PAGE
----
[¶35] We affirm the conviction and the order denying Hernandez's motions for a new trial.
|[¶36]||Dale V. Sandstrom|
Carol Ronning Kapsner
Mary Muehlen Maring
Gerald W. VandeWalle, C.J.
Crothers, Justice, concurring specially.
[¶37] I concur in the result reached in Part II and join the majority in the remainder of its opinion. I write separately because of my belief it is time we consider adopting Daubert and its progeny as the law in North Dakota.
[¶38] I agree with that portion of Part II rejecting Hernandez's contention that the supremacy clause of United States Constitution requires this Court to follow Daubert v. Merrell Dow Pharm., Inc., 509 U.S. 579 (1993) and Kumho Tire Co., Ltd. v. Carmichael, 526 U.S. 137 (1999) when determining admissibility of expert testimony. However, I disagree with the remainder of the majority's opinion regarding Daubert and would accept Hernandez's invitation to adopt the federal court's rationale and analysis for determining admissibility of expert testimony.
[¶39] "Vigorous cross-examination, presentation of contrary evidence, and careful instruction on the burden of proof are the traditional and appropriate means of attacking shaky but admissible evidence." Daubert, 509 U.S. at 596. The question of what constitutes "admissible evidence" is determined by the court, in reliance on the rules of evidence. N.D.R.Ev. 104(a). The rules of evidence, in turn, exist to provide a predictable groundwork for admission of evidence, presentation of witnesses, and the conduct of trials. N.D.R.Ev. 101 and 102.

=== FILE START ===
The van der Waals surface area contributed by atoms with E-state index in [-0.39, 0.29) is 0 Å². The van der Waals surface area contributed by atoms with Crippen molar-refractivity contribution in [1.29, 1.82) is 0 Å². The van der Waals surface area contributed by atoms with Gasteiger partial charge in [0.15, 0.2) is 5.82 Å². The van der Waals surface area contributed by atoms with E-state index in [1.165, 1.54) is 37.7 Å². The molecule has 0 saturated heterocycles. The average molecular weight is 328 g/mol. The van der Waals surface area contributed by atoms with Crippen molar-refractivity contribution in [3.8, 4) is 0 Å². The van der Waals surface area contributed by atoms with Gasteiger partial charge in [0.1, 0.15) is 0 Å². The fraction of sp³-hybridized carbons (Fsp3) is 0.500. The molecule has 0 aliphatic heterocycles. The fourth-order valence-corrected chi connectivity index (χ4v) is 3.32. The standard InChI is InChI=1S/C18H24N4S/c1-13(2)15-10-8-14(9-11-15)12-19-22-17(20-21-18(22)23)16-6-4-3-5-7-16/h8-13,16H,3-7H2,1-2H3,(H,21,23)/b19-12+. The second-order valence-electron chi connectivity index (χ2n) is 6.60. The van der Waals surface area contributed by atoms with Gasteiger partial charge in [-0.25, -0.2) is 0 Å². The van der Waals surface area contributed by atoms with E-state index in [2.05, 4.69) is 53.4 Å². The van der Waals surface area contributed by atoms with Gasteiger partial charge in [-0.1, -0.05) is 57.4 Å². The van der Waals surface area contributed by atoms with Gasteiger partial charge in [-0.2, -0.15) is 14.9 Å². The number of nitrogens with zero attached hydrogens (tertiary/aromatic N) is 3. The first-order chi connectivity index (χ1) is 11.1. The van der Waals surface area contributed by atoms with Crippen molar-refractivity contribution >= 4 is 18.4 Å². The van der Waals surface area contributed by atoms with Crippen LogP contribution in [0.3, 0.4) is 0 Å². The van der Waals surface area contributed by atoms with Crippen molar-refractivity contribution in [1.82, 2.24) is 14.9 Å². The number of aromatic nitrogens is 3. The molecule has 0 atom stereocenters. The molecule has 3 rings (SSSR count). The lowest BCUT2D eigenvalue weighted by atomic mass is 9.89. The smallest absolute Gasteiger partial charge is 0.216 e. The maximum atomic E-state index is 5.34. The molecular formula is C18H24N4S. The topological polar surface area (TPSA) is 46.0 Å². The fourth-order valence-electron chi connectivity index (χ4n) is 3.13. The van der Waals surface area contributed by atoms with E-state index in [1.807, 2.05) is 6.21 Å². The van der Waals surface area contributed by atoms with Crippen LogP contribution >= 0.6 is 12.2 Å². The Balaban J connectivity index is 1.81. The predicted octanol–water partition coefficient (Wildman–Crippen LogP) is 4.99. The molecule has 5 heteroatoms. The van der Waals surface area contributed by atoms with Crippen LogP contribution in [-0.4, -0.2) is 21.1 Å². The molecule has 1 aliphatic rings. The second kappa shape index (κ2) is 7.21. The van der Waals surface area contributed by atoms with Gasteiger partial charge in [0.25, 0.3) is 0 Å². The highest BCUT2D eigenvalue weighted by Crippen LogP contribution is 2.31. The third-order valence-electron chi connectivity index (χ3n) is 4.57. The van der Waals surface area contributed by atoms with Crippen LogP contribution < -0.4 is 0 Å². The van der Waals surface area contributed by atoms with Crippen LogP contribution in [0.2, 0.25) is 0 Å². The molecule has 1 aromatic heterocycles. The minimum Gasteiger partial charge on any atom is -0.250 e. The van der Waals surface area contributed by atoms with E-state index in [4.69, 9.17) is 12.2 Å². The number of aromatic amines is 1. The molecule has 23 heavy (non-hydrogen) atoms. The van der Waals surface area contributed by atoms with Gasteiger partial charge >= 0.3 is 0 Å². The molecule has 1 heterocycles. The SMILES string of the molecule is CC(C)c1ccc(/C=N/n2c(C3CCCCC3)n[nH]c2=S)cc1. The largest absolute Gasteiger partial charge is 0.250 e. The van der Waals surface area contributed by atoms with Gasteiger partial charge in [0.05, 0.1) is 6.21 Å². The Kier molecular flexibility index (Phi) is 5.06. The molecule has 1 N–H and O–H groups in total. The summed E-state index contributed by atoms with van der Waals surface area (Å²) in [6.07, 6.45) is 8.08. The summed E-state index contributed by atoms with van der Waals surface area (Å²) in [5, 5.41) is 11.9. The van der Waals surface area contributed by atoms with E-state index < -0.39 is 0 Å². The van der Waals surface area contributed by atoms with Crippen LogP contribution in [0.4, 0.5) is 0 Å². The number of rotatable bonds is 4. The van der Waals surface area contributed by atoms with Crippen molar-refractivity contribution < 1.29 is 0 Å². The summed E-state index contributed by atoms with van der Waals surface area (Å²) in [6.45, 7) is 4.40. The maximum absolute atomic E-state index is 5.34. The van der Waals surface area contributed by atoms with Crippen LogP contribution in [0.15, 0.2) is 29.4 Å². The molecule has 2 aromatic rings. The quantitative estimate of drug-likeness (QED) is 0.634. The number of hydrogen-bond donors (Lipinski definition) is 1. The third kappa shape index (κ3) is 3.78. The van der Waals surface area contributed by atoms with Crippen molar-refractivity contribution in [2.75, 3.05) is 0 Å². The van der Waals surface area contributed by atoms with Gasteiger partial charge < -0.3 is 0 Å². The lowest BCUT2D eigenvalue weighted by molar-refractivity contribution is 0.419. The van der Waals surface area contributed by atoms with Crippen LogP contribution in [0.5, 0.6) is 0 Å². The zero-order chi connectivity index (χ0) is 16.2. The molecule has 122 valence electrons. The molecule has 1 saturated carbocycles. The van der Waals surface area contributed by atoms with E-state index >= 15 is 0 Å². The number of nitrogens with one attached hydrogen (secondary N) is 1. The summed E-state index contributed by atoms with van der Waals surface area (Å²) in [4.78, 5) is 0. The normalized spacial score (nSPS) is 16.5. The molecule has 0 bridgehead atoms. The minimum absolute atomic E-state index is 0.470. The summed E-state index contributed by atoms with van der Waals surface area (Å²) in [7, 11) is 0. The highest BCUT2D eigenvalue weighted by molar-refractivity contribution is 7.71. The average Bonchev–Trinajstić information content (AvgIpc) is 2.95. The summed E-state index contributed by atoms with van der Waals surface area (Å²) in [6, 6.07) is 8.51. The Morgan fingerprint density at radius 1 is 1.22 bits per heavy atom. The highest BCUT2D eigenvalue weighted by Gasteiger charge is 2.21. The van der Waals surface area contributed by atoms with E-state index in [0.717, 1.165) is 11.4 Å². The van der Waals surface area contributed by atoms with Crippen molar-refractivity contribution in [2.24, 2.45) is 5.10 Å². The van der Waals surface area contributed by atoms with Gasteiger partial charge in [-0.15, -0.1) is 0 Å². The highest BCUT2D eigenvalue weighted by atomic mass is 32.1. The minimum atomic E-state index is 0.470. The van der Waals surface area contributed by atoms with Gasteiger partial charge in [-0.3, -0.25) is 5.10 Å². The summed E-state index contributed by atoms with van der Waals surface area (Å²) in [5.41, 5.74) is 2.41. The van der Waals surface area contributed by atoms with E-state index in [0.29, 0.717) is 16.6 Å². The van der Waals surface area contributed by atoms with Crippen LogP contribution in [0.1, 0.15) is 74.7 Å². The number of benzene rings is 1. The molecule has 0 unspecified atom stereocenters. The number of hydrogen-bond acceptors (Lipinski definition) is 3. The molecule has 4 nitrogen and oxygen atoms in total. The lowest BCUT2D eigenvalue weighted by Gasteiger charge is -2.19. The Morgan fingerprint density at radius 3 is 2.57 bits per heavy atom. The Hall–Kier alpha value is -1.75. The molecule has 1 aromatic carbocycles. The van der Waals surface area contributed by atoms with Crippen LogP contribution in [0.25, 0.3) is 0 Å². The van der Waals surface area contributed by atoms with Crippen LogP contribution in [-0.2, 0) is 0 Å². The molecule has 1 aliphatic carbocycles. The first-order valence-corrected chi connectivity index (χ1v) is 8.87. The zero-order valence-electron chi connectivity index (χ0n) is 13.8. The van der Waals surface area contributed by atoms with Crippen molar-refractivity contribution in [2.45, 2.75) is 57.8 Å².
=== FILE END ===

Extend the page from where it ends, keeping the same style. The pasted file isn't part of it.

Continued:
[¶40] The problem developing in North Dakota is that the handling of expert testimony is tending toward anything but predictable because, as explained below, this Court, the district courts, and the practicing bar appear adrift with uncertainty whether proceedings are controlled by the Frye test, the plain reading of N.D.R.Ev. 104(a) and 702, Daubert, Daubert and Kumho, or any combination of the above.